Individual Tax Rebates and Direct Distributions in the CARES Act

Title II of the CARES Act provides in various forms of recovery rebates and expanded benefits, like unemployment benefits, directly to individuals (within certain income ranges).

Many of these provisions have been well publicized, and some are expected to hit bank accounts in the near future.

This summary is to inform our industry on the type of benefits and relief available to fellow industry members.  We also hope this information is useful for companies like manufactured home community owners who might want to better inform their residents or answer resident inquires as to what exactly they can expect in the form of assistance.



To provide immediate direct payments to certain individuals.  Said differently, the government is cutting checks to people to the tune of nearly $507 billion.


  • All U.S. residents with adjusted gross income up to $75,000 ($150,000 married) will receive $1,200 ($2,400 married) rebate.
  • In addition, they will receive an additional $500 per child (under 17 years old).
  • The IRS will administer the funds just as they do annual tax refunds
  • The IRS will use a taxpayer’s 2019 tax return if filed, or in the alternative their 2018 return if 2019 has not been filed yet
  • If no tax returns have been filed in 2019 or 2018 (maybe because not enough income to require a filing) the IRS will use a person’s social security number.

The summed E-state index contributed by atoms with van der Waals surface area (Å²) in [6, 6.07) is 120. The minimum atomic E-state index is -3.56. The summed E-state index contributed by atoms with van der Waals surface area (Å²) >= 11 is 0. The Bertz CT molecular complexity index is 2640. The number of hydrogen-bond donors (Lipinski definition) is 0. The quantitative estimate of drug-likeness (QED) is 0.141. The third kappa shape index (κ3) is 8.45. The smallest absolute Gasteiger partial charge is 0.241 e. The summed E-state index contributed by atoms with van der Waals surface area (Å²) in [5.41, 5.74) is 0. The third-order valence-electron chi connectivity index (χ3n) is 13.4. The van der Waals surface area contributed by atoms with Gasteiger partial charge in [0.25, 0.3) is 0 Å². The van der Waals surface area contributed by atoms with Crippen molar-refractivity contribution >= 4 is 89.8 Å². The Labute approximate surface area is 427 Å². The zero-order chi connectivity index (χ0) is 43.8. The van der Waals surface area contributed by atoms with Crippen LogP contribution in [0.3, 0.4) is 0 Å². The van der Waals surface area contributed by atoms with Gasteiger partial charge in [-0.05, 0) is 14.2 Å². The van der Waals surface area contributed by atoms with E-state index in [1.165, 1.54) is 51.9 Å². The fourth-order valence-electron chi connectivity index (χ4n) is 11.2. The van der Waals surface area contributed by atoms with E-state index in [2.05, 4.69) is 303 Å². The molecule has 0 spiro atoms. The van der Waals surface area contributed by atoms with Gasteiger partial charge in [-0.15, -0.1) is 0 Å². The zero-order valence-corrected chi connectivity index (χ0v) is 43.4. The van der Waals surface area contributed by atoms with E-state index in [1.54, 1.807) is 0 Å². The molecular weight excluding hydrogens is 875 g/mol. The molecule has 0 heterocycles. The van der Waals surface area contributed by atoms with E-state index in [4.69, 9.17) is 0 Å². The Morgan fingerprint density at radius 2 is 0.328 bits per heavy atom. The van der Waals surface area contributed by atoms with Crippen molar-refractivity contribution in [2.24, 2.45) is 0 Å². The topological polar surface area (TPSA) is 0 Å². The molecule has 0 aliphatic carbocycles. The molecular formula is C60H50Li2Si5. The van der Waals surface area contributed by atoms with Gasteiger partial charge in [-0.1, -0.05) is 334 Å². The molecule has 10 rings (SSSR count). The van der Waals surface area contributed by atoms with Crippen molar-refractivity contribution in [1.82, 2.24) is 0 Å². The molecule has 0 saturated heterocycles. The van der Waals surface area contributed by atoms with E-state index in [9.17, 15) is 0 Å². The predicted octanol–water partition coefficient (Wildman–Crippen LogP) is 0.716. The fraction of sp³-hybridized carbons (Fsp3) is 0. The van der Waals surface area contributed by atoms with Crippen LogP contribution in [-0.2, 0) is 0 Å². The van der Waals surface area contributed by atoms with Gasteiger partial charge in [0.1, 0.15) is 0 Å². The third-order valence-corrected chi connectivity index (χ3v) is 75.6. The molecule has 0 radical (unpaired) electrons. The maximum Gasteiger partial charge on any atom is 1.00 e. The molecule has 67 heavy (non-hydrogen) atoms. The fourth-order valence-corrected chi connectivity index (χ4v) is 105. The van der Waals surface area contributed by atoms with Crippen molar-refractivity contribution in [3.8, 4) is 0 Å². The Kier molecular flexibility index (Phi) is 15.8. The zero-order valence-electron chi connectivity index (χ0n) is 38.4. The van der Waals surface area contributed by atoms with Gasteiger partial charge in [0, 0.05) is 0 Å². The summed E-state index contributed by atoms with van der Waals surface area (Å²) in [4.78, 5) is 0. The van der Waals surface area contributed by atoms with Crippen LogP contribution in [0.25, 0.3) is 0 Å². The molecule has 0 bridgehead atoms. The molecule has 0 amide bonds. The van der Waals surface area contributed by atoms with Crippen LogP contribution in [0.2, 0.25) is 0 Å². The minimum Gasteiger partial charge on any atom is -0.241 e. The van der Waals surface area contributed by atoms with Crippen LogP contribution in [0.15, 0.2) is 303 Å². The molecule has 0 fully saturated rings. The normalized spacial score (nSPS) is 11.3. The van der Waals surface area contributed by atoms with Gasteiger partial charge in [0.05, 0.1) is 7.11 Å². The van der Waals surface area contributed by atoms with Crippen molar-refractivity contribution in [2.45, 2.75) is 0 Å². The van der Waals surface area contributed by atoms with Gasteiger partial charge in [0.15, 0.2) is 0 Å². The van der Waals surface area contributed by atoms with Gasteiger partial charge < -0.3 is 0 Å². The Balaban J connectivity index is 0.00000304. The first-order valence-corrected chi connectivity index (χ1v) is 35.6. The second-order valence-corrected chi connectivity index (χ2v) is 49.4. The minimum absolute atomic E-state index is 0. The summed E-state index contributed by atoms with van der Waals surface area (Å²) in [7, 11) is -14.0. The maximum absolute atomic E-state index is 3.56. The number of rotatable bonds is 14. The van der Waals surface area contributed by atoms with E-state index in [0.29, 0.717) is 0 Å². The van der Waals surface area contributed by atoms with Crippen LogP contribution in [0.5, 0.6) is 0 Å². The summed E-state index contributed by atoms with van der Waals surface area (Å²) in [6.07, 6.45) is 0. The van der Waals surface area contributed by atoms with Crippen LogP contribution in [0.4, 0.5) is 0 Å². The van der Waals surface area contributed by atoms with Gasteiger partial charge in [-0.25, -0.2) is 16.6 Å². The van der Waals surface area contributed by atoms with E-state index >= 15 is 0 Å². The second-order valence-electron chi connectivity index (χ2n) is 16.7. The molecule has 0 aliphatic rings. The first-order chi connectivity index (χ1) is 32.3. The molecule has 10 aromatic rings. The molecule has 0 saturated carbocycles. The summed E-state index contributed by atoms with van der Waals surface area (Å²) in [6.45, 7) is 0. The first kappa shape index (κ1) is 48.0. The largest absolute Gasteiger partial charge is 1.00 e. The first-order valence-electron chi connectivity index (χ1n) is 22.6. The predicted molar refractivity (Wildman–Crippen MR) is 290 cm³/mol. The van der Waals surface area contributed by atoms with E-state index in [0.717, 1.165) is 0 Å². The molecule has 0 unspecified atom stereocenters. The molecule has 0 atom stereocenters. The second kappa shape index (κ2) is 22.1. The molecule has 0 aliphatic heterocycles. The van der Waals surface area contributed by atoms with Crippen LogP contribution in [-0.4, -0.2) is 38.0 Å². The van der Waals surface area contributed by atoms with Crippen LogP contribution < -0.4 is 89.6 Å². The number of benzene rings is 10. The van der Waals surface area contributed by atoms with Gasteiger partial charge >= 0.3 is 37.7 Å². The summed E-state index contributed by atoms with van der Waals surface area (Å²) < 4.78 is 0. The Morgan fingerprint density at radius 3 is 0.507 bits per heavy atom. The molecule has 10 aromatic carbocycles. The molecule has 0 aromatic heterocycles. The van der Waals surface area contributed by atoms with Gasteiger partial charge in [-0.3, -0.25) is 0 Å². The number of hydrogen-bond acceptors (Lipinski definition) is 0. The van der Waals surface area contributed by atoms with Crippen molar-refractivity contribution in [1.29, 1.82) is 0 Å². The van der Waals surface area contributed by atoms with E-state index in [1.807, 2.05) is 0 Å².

• Direct deposits Expect April 17, followed by checks in the mail
  • Social Security beneficiaries who don’t typically file tax returns, will receive the money automatically to their accounts without the additional need to file anything with the IRS


  • All U.S. residents
  • Adjusted gross income up to $75,000 ($150,000 married), with phase out amounts up to $99,000 ($198,000)
  • Not eligible if the person is claimed as a dependent of another taxpayer
  • Must have a social security number
  • Including:
    • residents who have no income,
    • residents whose income comes entirely from non-taxable means-tested benefit programs, such as SSI benefits.
  • This includes many low-income individuals who file a tax return in order to take advantage of the refundable Earned Income Tax Credit and Child Tax Credit.

Phase Out Between $75K-$99K:

  • Phase out from $75,000 ($150,000 married) to $99,000 (198,000 married)
  • The rebate amount is reduced by $5 for each $100 that a taxpayer’s adjusted gross income exceeds $75,000 ($150,000 married)
  • Completely phased-out for single filers with incomes exceeding $99,000; $146,500 for head of household filers with one child; and $198,000 for joint filers with no children.
  • Phase Out Calculation Examples:
    • Single, no kids with $85,000 AGI:
      • Maximum non-phased out award = $1,200
      • $85,000 - $75000 = $10,000;
      • $10,000 x 5% = $500 amount of phase out;
      • $1200 - $500 = $700 actual payment;
      • Or ($85,000 - $75,000) x 5% = $500 phase out
    • Married, with two kids with $200,000 AGI:
      • Maximum non-phased out award = $3,400 ($2,400 married + $500 (child 1) + $500 (child 2) = $3,400
      • $200,000 - $150,000 = $50,000;
      • $50,000 x 5% = $2,500 amount of phase out;
      • $3,400 - $2,500 = $900 actual payment